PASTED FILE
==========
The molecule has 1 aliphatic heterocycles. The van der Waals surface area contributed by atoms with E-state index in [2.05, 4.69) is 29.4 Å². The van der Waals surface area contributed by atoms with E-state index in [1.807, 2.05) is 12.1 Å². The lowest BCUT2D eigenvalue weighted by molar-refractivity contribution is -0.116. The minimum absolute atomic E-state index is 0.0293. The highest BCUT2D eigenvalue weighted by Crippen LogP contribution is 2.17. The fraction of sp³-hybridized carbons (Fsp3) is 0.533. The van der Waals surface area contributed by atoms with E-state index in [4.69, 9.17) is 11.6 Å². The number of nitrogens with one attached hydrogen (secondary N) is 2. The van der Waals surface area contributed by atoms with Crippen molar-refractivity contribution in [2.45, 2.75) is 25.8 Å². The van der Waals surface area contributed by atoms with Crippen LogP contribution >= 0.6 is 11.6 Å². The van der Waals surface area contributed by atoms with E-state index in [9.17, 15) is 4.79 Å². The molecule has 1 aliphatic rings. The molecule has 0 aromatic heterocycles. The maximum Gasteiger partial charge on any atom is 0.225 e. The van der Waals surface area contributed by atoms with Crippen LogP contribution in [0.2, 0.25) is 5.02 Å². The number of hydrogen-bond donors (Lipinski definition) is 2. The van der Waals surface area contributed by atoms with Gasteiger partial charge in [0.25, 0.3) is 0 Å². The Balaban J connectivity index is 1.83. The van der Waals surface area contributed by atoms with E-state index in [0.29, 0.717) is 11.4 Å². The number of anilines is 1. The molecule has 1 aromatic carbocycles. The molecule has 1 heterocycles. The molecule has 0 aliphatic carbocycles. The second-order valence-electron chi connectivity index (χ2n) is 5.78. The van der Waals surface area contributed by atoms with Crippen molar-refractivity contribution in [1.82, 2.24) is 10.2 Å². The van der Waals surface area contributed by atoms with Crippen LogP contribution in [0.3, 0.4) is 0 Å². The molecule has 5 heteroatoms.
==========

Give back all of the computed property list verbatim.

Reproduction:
The molecule has 1 aliphatic heterocycles. The van der Waals surface area contributed by atoms with E-state index in [2.05, 4.69) is 29.4 Å². The van der Waals surface area contributed by atoms with E-state index in [1.807, 2.05) is 12.1 Å². The lowest BCUT2D eigenvalue weighted by molar-refractivity contribution is -0.116. The minimum absolute atomic E-state index is 0.0293. The highest BCUT2D eigenvalue weighted by Crippen LogP contribution is 2.17. The fraction of sp³-hybridized carbons (Fsp3) is 0.533. The van der Waals surface area contributed by atoms with E-state index in [4.69, 9.17) is 11.6 Å². The number of nitrogens with one attached hydrogen (secondary N) is 2. The van der Waals surface area contributed by atoms with Crippen molar-refractivity contribution in [2.45, 2.75) is 25.8 Å². The van der Waals surface area contributed by atoms with Crippen LogP contribution >= 0.6 is 11.6 Å². The van der Waals surface area contributed by atoms with E-state index in [9.17, 15) is 4.79 Å². The molecule has 1 aliphatic rings. The molecule has 0 aromatic heterocycles. The maximum Gasteiger partial charge on any atom is 0.225 e. The van der Waals surface area contributed by atoms with Crippen LogP contribution in [0.2, 0.25) is 5.02 Å². The number of hydrogen-bond donors (Lipinski definition) is 2. The van der Waals surface area contributed by atoms with Gasteiger partial charge in [0.25, 0.3) is 0 Å². The Balaban J connectivity index is 1.83. The van der Waals surface area contributed by atoms with E-state index in [0.29, 0.717) is 11.4 Å². The number of anilines is 1. The molecule has 1 aromatic carbocycles. The molecule has 1 heterocycles. The molecule has 0 aliphatic carbocycles. The second-order valence-electron chi connectivity index (χ2n) is 5.78. The van der Waals surface area contributed by atoms with Crippen molar-refractivity contribution in [1.82, 2.24) is 10.2 Å². The van der Waals surface area contributed by atoms with Crippen LogP contribution in [0.3, 0.4) is 0 Å². The molecule has 5 heteroatoms.